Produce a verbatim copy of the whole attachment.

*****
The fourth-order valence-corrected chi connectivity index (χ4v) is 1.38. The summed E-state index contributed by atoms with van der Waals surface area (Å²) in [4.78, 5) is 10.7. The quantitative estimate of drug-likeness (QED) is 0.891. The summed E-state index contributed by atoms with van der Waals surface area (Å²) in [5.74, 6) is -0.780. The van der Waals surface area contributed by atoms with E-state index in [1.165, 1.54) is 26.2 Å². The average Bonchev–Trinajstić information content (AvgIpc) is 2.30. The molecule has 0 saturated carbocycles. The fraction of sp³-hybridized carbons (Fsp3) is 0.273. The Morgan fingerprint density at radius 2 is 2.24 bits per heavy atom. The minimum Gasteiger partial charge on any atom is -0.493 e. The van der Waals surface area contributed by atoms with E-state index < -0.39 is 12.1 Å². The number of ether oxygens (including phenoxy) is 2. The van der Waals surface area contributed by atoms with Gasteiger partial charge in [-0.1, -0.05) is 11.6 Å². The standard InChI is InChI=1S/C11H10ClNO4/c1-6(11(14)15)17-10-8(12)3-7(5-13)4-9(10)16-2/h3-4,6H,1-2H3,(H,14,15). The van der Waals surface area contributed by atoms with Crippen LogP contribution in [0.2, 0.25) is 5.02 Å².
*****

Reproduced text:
The fourth-order valence-corrected chi connectivity index (χ4v) is 1.38. The summed E-state index contributed by atoms with van der Waals surface area (Å²) in [4.78, 5) is 10.7. The quantitative estimate of drug-likeness (QED) is 0.891. The summed E-state index contributed by atoms with van der Waals surface area (Å²) in [5.74, 6) is -0.780. The van der Waals surface area contributed by atoms with E-state index in [1.165, 1.54) is 26.2 Å². The average Bonchev–Trinajstić information content (AvgIpc) is 2.30. The molecule has 0 saturated carbocycles. The fraction of sp³-hybridized carbons (Fsp3) is 0.273. The Morgan fingerprint density at radius 2 is 2.24 bits per heavy atom. The minimum Gasteiger partial charge on any atom is -0.493 e. The van der Waals surface area contributed by atoms with E-state index < -0.39 is 12.1 Å². The number of ether oxygens (including phenoxy) is 2. The van der Waals surface area contributed by atoms with Gasteiger partial charge in [-0.1, -0.05) is 11.6 Å². The standard InChI is InChI=1S/C11H10ClNO4/c1-6(11(14)15)17-10-8(12)3-7(5-13)4-9(10)16-2/h3-4,6H,1-2H3,(H,14,15). The van der Waals surface area contributed by atoms with Crippen LogP contribution in [0.2, 0.25) is 5.02 Å².